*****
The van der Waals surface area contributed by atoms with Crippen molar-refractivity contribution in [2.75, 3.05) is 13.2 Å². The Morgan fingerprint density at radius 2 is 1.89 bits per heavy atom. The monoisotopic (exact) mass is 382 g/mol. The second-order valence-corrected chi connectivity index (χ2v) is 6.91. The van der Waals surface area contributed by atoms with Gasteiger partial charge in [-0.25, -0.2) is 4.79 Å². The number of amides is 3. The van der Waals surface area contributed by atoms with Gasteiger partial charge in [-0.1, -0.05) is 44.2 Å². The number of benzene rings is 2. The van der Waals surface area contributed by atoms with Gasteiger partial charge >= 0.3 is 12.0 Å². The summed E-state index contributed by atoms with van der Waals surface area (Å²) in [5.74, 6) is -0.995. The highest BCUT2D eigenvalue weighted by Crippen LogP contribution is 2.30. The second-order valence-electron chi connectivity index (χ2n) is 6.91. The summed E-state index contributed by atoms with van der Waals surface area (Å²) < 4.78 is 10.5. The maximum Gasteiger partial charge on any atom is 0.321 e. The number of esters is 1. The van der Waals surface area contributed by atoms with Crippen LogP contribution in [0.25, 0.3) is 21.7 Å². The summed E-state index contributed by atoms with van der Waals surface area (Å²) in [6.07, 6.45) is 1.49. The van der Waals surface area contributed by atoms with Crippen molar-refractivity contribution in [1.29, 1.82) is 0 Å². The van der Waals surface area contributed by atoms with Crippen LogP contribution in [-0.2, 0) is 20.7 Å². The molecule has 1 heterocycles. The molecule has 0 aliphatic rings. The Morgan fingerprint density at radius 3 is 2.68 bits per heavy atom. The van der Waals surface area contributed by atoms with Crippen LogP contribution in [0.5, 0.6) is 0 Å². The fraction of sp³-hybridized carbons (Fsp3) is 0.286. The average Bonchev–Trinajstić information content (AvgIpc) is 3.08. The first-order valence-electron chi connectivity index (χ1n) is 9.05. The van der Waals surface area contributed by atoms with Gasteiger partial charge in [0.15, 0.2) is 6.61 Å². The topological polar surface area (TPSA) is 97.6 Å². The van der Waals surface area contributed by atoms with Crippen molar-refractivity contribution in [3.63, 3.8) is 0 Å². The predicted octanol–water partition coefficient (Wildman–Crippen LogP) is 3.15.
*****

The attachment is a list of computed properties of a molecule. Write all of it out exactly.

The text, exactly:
The van der Waals surface area contributed by atoms with Crippen molar-refractivity contribution in [2.75, 3.05) is 13.2 Å². The Morgan fingerprint density at radius 2 is 1.89 bits per heavy atom. The monoisotopic (exact) mass is 382 g/mol. The second-order valence-corrected chi connectivity index (χ2v) is 6.91. The van der Waals surface area contributed by atoms with Gasteiger partial charge in [-0.25, -0.2) is 4.79 Å². The number of amides is 3. The van der Waals surface area contributed by atoms with Gasteiger partial charge in [-0.1, -0.05) is 44.2 Å². The number of benzene rings is 2. The van der Waals surface area contributed by atoms with Gasteiger partial charge >= 0.3 is 12.0 Å². The summed E-state index contributed by atoms with van der Waals surface area (Å²) in [5.74, 6) is -0.995. The highest BCUT2D eigenvalue weighted by Crippen LogP contribution is 2.30. The second-order valence-electron chi connectivity index (χ2n) is 6.91. The summed E-state index contributed by atoms with van der Waals surface area (Å²) < 4.78 is 10.5. The maximum Gasteiger partial charge on any atom is 0.321 e. The number of esters is 1. The van der Waals surface area contributed by atoms with Crippen LogP contribution in [0.25, 0.3) is 21.7 Å². The summed E-state index contributed by atoms with van der Waals surface area (Å²) in [6.07, 6.45) is 1.49. The van der Waals surface area contributed by atoms with Crippen molar-refractivity contribution in [1.29, 1.82) is 0 Å². The van der Waals surface area contributed by atoms with Crippen LogP contribution in [-0.2, 0) is 20.7 Å². The molecule has 1 heterocycles. The molecule has 0 aliphatic rings. The Morgan fingerprint density at radius 3 is 2.68 bits per heavy atom. The van der Waals surface area contributed by atoms with Crippen LogP contribution in [0.5, 0.6) is 0 Å². The fraction of sp³-hybridized carbons (Fsp3) is 0.286. The average Bonchev–Trinajstić information content (AvgIpc) is 3.08. The first-order valence-electron chi connectivity index (χ1n) is 9.05. The van der Waals surface area contributed by atoms with Gasteiger partial charge in [0.15, 0.2) is 6.61 Å². The topological polar surface area (TPSA) is 97.6 Å². The van der Waals surface area contributed by atoms with Crippen molar-refractivity contribution in [3.63, 3.8) is 0 Å². The predicted octanol–water partition coefficient (Wildman–Crippen LogP) is 3.15.